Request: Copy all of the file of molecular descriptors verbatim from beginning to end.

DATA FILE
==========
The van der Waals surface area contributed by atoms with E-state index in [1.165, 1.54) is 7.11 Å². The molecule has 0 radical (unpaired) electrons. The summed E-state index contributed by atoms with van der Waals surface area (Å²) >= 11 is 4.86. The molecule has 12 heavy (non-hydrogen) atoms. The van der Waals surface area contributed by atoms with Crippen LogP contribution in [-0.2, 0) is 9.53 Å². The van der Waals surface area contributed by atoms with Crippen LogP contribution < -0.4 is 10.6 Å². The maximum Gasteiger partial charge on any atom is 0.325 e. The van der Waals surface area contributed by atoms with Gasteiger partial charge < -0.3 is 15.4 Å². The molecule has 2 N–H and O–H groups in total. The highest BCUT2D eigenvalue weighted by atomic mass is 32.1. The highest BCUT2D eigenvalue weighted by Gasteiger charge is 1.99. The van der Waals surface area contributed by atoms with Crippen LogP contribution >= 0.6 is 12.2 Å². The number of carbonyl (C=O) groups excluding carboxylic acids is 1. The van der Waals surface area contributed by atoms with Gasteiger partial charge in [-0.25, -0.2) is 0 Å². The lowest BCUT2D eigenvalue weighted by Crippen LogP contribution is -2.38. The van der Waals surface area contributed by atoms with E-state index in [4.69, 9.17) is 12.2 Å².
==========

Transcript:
The van der Waals surface area contributed by atoms with E-state index in [1.165, 1.54) is 7.11 Å². The molecule has 0 radical (unpaired) electrons. The summed E-state index contributed by atoms with van der Waals surface area (Å²) >= 11 is 4.86. The molecule has 12 heavy (non-hydrogen) atoms. The van der Waals surface area contributed by atoms with Crippen LogP contribution in [-0.2, 0) is 9.53 Å². The van der Waals surface area contributed by atoms with Crippen LogP contribution < -0.4 is 10.6 Å². The maximum Gasteiger partial charge on any atom is 0.325 e. The van der Waals surface area contributed by atoms with Gasteiger partial charge < -0.3 is 15.4 Å². The molecule has 2 N–H and O–H groups in total. The highest BCUT2D eigenvalue weighted by atomic mass is 32.1. The highest BCUT2D eigenvalue weighted by Gasteiger charge is 1.99. The van der Waals surface area contributed by atoms with Crippen LogP contribution >= 0.6 is 12.2 Å². The number of carbonyl (C=O) groups excluding carboxylic acids is 1. The van der Waals surface area contributed by atoms with Gasteiger partial charge in [-0.25, -0.2) is 0 Å². The lowest BCUT2D eigenvalue weighted by Crippen LogP contribution is -2.38. The van der Waals surface area contributed by atoms with E-state index in [4.69, 9.17) is 12.2 Å².